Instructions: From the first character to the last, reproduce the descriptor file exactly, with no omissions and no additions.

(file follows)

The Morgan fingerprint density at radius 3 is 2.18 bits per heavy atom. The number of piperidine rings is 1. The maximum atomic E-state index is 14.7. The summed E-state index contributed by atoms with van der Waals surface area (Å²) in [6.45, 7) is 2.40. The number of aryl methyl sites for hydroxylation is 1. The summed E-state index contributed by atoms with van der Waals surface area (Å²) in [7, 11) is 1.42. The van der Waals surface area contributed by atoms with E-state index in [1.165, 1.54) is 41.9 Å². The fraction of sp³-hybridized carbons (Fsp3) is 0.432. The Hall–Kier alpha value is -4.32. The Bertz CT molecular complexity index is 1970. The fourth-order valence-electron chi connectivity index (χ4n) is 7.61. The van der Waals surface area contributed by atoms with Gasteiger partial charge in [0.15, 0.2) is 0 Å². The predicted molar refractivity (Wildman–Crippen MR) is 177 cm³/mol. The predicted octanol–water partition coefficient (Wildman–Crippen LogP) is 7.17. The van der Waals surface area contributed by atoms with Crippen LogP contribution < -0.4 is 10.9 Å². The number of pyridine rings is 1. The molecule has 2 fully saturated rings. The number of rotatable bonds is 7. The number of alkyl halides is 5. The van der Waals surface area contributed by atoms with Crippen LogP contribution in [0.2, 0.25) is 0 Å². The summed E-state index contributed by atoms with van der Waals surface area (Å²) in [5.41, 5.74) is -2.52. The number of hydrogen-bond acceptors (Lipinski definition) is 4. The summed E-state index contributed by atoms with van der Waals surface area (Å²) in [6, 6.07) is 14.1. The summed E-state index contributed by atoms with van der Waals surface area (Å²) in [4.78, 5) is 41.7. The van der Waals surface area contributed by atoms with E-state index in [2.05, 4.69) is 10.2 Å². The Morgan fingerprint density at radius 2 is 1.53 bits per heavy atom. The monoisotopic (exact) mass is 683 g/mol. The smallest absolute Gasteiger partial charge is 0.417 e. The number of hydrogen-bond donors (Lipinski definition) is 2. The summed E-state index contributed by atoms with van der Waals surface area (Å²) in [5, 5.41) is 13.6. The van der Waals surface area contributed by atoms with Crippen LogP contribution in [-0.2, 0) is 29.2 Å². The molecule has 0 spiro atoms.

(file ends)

The Morgan fingerprint density at radius 3 is 2.18 bits per heavy atom. The number of piperidine rings is 1. The maximum atomic E-state index is 14.7. The summed E-state index contributed by atoms with van der Waals surface area (Å²) in [6.45, 7) is 2.40. The number of aryl methyl sites for hydroxylation is 1. The summed E-state index contributed by atoms with van der Waals surface area (Å²) in [7, 11) is 1.42. The van der Waals surface area contributed by atoms with E-state index in [1.165, 1.54) is 41.9 Å². The fraction of sp³-hybridized carbons (Fsp3) is 0.432. The Hall–Kier alpha value is -4.32. The Bertz CT molecular complexity index is 1970. The fourth-order valence-electron chi connectivity index (χ4n) is 7.61. The van der Waals surface area contributed by atoms with Gasteiger partial charge in [0.15, 0.2) is 0 Å². The predicted molar refractivity (Wildman–Crippen MR) is 177 cm³/mol. The predicted octanol–water partition coefficient (Wildman–Crippen LogP) is 7.17. The van der Waals surface area contributed by atoms with Crippen LogP contribution < -0.4 is 10.9 Å². The number of pyridine rings is 1. The molecule has 2 fully saturated rings. The number of rotatable bonds is 7. The number of alkyl halides is 5. The van der Waals surface area contributed by atoms with Crippen LogP contribution in [0.2, 0.25) is 0 Å². The summed E-state index contributed by atoms with van der Waals surface area (Å²) in [5.41, 5.74) is -2.52. The number of hydrogen-bond acceptors (Lipinski definition) is 4. The summed E-state index contributed by atoms with van der Waals surface area (Å²) in [6, 6.07) is 14.1. The summed E-state index contributed by atoms with van der Waals surface area (Å²) in [4.78, 5) is 41.7. The van der Waals surface area contributed by atoms with E-state index in [2.05, 4.69) is 10.2 Å². The Morgan fingerprint density at radius 2 is 1.53 bits per heavy atom. The monoisotopic (exact) mass is 683 g/mol. The smallest absolute Gasteiger partial charge is 0.417 e. The number of hydrogen-bond donors (Lipinski definition) is 2. The summed E-state index contributed by atoms with van der Waals surface area (Å²) in [5, 5.41) is 13.6. The van der Waals surface area contributed by atoms with Crippen LogP contribution in [-0.2, 0) is 29.2 Å². The molecule has 0 spiro atoms.